Sunday, 19 October 2008

MOVIE MONDAY - THE GOLDEN COMPASS


“I believe in the absolute preciousness of the here and now. Here is where we are and now is where we live.” - Philip Pullman

We watched Chris Weitz’s 2007 film “The Golden Compass” at the weekend. You may remember this caused quite a great deal of controversy when it first came out as it was thought to be quite irreverent and blasphemous, based on books with “anti-religious themes”. The books are written by Philip Pullman, a self-professed atheist and member of a number of humanist societies. “His Dark Materials” children’s book trilogy comprises “Northern Lights” (1995 = The Golden Compass), “The Subtle Knife” (1997) and “The Amber Spyglass” (2000). Pullman is a typical Oxford scholar and his children’s books correspond with C.S. Lewis’s Narnia books in that they are concerned with children plagued by difficult adult moral dilemmas, the struggle between good and evil, parallel universes, anthropomorphic animals and the quest for the meaning of existence. It is rather surprising that the controversy arose as in Pullman’s books there is no attack on religion as such, but perhaps there may be a strong criticism of dogmaticism, organised religious bureaucracy and religious intolerance.

In any case, the film shows no evidence of any atheistic doctrine and it may be enjoyed as pure and simple escapist fluff. In fact, the subtlety of the books is lost and the heavy-handed way in which the film starts with an explanation (thus stripping the plot of any mystery or wonder) does not presage well. Significant cuts in the plot are further hampered by poor character development and one feels that the whole thing is rushed with a lot of good material left on the cutting room floor. It is clear that the film is trying to ride on the crest of the success of the “Lord of the Rings”, “The Lion, the Witch and the Wardrobe”, the “Harry Potter” films, and “A Series of Unfortunate Events”. However, despite the excellent special effects and overall exceptional technical quality of the film, it does not rate as highly.

The plot in a nutshell is as follows: Lyra, a young orphan girl, lives among scholars at Oxford's Jordan College, in a parallel Universe to our own, in which every human is joined to a physical manifestation of an animal (called a daemon), which is the human’s soul. One day Lyra eavesdrops a secret conversation in which an extraordinary dust is mentioned and which is rumoured to possess profound properties that could unite whole universes. But there are those who fear the dust and would stop at nothing to destroy it. Central to the plot is the Magisterium, a totalitarian government that seeks to control the population’s thoughts as well as its actions. Children are also being kidnapped left, right and centre, and Lyra's best friend, Roger, is among them. Lyra is taken from Oxford by the sinister Mrs Coulter and is thrown into the midst of a desperate struggle of good and against evil. Lyra is forced to seek aid from witches, Gyptians, and formidable armoured bears, to help her save her friends from these evil experiments. She also has the aid of a magic golden compass, which is an alethiometer (truth meter) capable of answering any question put to it, provided one can understand its cryptic symbol answers, which are always true.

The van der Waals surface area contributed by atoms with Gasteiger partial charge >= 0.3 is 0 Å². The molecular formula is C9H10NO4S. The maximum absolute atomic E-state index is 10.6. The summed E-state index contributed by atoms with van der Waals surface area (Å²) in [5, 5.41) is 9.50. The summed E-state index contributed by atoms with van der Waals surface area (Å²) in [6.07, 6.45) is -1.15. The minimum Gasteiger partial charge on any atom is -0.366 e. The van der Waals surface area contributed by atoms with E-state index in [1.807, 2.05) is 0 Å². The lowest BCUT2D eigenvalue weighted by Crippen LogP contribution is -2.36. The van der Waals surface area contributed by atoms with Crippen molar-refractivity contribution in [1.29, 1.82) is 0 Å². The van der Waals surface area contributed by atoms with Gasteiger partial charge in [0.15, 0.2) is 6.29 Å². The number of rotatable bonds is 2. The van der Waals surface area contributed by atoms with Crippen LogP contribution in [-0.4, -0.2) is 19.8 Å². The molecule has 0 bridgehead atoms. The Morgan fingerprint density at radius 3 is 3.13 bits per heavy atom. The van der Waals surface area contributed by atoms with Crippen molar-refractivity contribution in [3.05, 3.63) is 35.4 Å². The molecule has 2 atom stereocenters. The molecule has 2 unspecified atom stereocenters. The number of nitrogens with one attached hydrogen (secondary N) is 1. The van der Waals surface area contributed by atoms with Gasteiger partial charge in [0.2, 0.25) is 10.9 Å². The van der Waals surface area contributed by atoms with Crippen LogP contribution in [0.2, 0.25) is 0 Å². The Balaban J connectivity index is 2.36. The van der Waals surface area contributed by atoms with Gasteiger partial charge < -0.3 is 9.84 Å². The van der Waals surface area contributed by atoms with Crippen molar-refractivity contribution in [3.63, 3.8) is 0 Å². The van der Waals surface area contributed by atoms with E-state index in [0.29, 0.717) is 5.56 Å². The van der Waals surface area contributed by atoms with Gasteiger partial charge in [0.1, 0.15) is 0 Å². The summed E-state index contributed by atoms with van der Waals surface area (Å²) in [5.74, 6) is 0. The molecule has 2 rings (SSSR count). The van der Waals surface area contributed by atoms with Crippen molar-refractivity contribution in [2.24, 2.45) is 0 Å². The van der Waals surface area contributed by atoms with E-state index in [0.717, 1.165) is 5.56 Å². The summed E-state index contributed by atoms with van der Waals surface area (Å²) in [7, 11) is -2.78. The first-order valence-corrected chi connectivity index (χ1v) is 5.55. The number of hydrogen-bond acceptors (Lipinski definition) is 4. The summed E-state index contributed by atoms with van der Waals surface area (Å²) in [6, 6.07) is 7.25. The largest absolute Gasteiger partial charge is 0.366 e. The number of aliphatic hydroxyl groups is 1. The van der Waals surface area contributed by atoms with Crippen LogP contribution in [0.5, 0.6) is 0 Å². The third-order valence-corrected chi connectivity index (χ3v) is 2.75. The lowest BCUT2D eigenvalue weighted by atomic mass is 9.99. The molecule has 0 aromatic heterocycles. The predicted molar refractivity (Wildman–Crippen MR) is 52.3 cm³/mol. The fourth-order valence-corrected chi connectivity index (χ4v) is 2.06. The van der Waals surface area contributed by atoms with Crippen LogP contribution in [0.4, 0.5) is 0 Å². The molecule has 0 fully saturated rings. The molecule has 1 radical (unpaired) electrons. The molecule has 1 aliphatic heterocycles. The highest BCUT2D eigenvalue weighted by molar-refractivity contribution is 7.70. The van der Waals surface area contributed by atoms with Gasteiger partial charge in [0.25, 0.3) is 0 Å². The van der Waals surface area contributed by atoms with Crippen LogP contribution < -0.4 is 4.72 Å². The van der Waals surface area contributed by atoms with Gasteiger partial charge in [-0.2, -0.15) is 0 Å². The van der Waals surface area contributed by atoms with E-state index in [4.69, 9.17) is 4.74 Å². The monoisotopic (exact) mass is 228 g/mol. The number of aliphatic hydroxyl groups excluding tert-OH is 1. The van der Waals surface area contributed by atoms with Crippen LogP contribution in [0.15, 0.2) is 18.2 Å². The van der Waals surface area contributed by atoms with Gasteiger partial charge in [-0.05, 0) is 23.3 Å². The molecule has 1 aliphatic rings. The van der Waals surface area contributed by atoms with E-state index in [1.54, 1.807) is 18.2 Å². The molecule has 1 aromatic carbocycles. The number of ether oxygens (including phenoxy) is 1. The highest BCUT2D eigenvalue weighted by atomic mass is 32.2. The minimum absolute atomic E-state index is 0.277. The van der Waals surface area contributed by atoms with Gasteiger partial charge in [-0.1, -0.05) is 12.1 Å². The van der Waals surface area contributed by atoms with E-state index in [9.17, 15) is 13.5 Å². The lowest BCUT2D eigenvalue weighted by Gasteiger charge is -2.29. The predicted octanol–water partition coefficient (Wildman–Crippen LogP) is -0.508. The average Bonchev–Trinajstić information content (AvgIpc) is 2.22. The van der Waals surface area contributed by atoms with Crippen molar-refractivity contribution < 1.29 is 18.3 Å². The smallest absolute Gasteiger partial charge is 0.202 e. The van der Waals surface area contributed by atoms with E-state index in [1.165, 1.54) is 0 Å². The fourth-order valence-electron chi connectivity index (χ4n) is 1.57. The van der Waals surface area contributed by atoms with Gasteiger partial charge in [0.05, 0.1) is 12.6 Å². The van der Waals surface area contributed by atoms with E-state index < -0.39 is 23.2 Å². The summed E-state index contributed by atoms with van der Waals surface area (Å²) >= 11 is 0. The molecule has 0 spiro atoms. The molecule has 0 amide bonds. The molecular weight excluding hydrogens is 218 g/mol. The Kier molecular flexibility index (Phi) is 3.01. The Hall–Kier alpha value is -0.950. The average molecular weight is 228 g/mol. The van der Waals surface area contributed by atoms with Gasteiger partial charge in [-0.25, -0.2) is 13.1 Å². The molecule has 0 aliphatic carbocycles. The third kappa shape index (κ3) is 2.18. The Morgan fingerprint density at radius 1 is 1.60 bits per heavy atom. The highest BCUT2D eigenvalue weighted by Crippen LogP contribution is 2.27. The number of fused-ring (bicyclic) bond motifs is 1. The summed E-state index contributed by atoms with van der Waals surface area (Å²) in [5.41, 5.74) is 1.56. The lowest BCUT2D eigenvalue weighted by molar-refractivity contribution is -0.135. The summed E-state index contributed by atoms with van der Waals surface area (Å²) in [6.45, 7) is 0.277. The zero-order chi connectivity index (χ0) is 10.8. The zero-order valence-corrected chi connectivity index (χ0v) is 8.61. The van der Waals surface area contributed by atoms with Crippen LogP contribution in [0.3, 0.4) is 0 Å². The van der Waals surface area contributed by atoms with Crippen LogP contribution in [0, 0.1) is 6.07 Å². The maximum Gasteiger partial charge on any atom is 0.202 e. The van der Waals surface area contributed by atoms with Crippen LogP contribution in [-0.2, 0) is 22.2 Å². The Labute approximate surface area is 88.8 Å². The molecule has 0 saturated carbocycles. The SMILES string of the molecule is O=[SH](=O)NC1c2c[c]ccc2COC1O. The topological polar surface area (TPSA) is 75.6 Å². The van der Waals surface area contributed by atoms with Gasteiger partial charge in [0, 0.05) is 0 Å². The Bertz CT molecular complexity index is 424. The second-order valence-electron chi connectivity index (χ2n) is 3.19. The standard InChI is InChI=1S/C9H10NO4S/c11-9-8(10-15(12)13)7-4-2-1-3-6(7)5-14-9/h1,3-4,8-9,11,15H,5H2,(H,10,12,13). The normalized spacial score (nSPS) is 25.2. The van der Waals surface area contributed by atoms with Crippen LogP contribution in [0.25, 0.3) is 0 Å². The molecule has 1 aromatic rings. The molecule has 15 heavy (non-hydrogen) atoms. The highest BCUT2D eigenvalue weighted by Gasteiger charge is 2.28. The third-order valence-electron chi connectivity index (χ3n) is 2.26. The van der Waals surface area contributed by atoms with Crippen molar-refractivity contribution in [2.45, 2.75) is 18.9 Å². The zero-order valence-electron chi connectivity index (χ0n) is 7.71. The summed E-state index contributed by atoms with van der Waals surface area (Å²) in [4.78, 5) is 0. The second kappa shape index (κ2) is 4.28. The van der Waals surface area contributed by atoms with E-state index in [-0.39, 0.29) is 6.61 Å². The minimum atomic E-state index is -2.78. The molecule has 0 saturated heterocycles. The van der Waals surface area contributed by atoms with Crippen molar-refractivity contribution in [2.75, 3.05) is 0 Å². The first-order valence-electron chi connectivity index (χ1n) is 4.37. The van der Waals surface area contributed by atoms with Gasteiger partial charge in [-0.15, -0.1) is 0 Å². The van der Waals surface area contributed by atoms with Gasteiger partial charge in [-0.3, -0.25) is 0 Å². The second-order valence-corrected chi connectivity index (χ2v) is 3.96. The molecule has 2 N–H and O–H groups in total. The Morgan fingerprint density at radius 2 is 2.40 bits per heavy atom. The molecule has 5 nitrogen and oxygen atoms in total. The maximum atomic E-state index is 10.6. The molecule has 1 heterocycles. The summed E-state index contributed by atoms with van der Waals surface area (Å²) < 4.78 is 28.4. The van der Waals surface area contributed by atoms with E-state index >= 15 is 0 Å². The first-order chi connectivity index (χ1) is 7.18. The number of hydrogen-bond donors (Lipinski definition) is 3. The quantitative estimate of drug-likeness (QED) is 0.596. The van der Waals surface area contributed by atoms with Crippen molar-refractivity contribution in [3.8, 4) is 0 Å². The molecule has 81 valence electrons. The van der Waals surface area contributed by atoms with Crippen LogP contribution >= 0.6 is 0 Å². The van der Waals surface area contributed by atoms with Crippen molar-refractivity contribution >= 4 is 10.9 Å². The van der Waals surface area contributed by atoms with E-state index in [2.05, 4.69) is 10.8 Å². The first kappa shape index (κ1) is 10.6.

On thing about the movie that stands out are the good casting and equally good performances. Nicole Kidman is the delicious villainess Mrs Coulter, while Dakota Blue Richards does a good job as Lyra Bellacqua. Eva Green is a fetching witch and Daniel Craig a suitably aloof Lord Asriel. The music is understated and suitable, the sets exceptional and the special effects wonderful. Overall, a good film if you have not read the books, but if you have read the books it is a disappointing effort.

As far as the political or religious implications of the film are concerned, it is a satire of totaliarinism (which should keep the conservatives happy), but I could find no evidence of atheism (unless one considers the favourable view of witches portrayed, as irreligious). Perhaps I may let Pullman justify his religious convictions for himself:

“The religious impulse – which includes the sense of awe and mystery we feel when we look at the universe, the urge to find a meaning and a purpose in our lives, our sense of moral kinship with other human beings – is part of being human, and I value it. I'd be a damn fool not to. But organised religion is quite another thing. The trouble is that all too often in human history, churches and priesthoods have set themselves up to rule people's lives in the name of some invisible god (and they're all invisible, because they don't exist) – and done terrible damage. In the name of their god, they have burned, hanged, tortured, maimed, robbed, violated, and enslaved millions of their fellow-creatures, and done so with the happy conviction that they were doing the will of God, and they would go to Heaven for it. That is the religion I hate, and I'm happy to be known as its enemy.” Philip Pullman

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